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Blog Fiscalidad Internacional

25 de Julio de 2019

Jaime Salmerón Molina

Tax Manager Benelux & EU Tax Policy en Repsol.

Why “Holland” is not a tax haven (despite all you might have heard before)

Before starting, I would like to speak over the typo at the Heading: how quite often the part and the whole are confused with respect to such country. The Netherlands contains 12 provinces, and 2 of them - the most populated and relevant: North Holland (Amsterdam its capital) and South Holland (The Hague, also containing Rotterdam) meets such name[1].

After such intro, I dive into a topic that many people would qualify as a "tax anathema": how could be possible that the place that is commonly deemed as "THE Tax Haven" (quite often media contains typical sentences as "certain Group were using Holland, which anybody knows that it is a tax haven"; I bet you to take the test!) it is not.

Despite the fact that the mere concept of Tax Haven is all but clear (if you do not trust me, please review OECD work on the so-called "Global Tax Forum on Transparency" or in Europe with the back and forth with the "EU list of non-cooperative jurisdictions"), let´s see through objective statements how such widely spread belief over The Netherlands and taxes can be challenged:

    i) The Netherlands applies a Corporate Income Tax (CIT) with a 25 % tax rate - it has been announced that will be adjusted in the following years to the range of 20% - applying CIT rules that are perfectly comparable with other OECD countries;

    ii) Moreover, the Netherlands applies a method to avoid economic double taxation (the famous "Participation Exemption") that is substantially the same that the one applied in Spain (or even less, with Spanish concepts as "ETVEs");

    iii) The Netherlands usually acts as a leader in setting some new anti-avoidance rules in diverse taxes, rules that afterwards arrive to another tax systems;

    iv) Transfer Pricing rules (following OECD guidelines) apply and are constantly updated; and, y;

    v) Taxation over individuals ranks among the highest in Europe, linked to a wide social welfare system.

Having said the aforementioned, there is a reason that might have created current misbelief, even more with recent scandals that appeared on media: The Netherlands is perfectly aware that cannot compete with other countries in terms of natural resources, population or industrial strength, and that makes that continues with its traditional policy: act as a trade hub[2].

In other words, the Netherlands is known as a country that tends to encourage business activities and international trade. That fact historically had motivated that its tax system has had some features (i.e. no Withholding at source - WHT- on outbound interests and royalties payments) that, in an incorrect use, that made that sometimes the country was involved in international economic flows where funds can end in other jurisdictions, those easier qualified as Tax Havens.

Well, Dutch Government - aware that the existence of certain abuses for people exploiting such "pro-business atmosphere" - has taken two decisions to avoid such risks, by it also reinforcing its compromise with current trends in international tax ("BEPS & beyond"):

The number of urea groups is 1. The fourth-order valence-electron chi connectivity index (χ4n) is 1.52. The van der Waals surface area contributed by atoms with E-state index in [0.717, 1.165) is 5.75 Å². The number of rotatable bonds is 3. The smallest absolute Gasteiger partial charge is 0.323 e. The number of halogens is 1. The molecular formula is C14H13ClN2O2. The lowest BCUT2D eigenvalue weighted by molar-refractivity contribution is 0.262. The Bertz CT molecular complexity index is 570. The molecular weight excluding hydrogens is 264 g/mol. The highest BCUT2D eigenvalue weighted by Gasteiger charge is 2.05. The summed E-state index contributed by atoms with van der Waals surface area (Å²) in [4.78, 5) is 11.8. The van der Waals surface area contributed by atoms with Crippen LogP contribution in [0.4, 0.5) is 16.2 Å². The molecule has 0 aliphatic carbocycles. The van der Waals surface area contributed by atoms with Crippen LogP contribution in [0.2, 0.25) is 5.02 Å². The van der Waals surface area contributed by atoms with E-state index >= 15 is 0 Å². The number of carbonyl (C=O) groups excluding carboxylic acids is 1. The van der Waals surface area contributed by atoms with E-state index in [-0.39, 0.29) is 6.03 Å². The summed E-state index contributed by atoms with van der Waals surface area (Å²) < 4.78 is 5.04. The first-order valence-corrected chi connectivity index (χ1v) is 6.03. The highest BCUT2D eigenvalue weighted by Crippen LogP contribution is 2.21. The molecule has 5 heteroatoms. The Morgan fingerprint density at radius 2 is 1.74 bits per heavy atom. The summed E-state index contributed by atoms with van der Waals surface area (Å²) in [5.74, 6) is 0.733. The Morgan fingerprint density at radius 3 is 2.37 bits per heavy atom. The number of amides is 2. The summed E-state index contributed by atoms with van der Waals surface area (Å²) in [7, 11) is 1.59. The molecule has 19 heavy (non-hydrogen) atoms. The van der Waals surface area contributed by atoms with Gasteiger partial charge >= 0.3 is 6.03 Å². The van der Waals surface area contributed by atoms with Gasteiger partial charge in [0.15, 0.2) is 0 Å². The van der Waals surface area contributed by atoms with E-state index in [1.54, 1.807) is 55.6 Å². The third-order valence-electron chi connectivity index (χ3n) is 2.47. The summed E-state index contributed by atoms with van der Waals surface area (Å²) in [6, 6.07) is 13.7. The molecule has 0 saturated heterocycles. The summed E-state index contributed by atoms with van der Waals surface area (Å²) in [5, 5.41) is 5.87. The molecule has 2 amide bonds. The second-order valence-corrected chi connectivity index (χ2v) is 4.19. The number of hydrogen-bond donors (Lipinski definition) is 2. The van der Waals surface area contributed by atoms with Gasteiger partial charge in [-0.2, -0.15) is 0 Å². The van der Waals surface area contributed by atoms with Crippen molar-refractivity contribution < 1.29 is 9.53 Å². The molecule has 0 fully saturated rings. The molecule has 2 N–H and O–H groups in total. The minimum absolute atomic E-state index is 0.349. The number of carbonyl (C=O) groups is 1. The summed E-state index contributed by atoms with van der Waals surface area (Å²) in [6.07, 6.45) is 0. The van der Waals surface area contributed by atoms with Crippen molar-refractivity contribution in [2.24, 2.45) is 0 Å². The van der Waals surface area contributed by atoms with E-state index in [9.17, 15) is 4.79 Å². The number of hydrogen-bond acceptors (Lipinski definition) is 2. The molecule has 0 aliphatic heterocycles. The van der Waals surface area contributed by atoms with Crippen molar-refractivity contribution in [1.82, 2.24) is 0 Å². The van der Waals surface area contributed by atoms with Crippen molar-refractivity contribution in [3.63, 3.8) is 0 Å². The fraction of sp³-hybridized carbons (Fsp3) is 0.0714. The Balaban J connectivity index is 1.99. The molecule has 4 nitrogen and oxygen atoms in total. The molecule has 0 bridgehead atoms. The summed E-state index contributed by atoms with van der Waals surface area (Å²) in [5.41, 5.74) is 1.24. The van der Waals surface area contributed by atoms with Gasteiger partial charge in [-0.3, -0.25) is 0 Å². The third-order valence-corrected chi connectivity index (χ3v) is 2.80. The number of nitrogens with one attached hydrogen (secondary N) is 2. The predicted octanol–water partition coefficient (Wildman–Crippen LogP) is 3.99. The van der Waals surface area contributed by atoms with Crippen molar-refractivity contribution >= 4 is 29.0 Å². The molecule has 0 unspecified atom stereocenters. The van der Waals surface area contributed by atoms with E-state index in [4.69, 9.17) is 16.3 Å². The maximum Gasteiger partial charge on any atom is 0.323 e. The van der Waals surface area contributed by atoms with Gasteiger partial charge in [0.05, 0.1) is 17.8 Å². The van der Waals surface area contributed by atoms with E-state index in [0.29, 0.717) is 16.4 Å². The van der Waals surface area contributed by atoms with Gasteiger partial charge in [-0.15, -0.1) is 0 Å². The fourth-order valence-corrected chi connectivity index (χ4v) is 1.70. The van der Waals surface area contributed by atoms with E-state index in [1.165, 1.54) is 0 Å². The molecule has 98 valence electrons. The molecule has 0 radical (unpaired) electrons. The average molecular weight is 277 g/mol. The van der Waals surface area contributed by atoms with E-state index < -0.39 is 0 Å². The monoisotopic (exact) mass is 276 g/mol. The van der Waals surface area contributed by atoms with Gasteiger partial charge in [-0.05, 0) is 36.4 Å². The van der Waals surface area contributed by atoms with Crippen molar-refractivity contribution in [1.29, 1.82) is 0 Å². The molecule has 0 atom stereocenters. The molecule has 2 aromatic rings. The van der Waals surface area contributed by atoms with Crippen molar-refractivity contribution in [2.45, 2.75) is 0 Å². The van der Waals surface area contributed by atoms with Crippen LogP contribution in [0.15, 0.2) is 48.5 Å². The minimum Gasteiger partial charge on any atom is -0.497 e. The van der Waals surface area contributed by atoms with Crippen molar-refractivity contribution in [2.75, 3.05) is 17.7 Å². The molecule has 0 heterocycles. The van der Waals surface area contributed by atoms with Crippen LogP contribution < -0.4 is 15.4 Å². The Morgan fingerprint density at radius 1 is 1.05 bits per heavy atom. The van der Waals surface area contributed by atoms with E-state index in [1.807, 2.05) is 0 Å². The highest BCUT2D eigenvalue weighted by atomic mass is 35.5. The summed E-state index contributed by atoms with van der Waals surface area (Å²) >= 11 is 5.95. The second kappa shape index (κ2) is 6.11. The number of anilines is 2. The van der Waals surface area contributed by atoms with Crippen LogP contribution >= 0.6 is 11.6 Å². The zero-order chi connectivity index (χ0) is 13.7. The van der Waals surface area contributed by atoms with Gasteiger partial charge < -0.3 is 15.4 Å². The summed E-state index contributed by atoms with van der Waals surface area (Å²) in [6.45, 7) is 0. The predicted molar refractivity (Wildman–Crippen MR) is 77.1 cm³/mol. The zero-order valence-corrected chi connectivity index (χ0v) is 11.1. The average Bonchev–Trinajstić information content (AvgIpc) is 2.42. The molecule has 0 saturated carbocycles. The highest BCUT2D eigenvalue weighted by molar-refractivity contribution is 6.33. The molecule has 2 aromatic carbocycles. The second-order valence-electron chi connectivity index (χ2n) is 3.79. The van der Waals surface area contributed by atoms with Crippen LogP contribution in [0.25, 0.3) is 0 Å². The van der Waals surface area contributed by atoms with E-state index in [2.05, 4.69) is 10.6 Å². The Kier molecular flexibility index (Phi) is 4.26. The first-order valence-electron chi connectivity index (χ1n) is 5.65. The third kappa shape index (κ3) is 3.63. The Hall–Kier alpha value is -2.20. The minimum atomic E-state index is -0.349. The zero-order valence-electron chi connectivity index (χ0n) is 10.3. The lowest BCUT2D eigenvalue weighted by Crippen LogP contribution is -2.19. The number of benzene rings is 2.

I. As per 2021 such non-existence of WHT at source - interests and royalties- will be limited, as will not apply to payments made to "low-tax jurisdictions" (a "Black List", annually renewed, has been settled, that will also determine application of "CFC" rules, anti-avoidance rule also recently included in Dutch tax law).

    II. Effective July, 1, 2019, a new ruling system is in force, with much more stricter rules to opt to such agreement (in this point, to state that often such rulings just seek to grant legal certain by clarifying applicable rules) and therefore avoid companies operating in The Netherlands for obtaining a tax advantage.

    Here, a new concept ("Economic Nexus") has gained a lot of importance, although it is what in Spain we would call an Undetermined Juridical Concept, that is, an idea that in theory makes perfect sense but its landing into practice creates tons of questions about how it would be applied and, therefore, how taxpayers would be able to apply it.

To sum up, despite all "clichés" that are common, there are facts that make unreal to qualify The Netherlands - one of the founding countries of the actual EU - as a Tax Haven, even more  with current developments to tackle previous loops.

However, now remains practical doubts how such new concept of "Economic Nexus" - that might be a starting point to clarify the typical undetermined concept of economic substance - will be finally defined and practically applied, hoping current doubts would be clarified.

DISCLAIMER: Opinions showed on this or future articles are exclusively attributable to author and in no case cannot be linked to Repsol or any other organization/Company/ forum the author currently belongs or might belong in the future.

[1] Similar case with England and United Kingdom, but in this case the Dutch people themselves are happy using such expression, especially with respect their football national team.

[2] It is know how relevant Amsterdam was to settle stock Exchange markets, and in fact, one of the first "economic bubbles" was located here, trading with something as fragile and perishable as tulips

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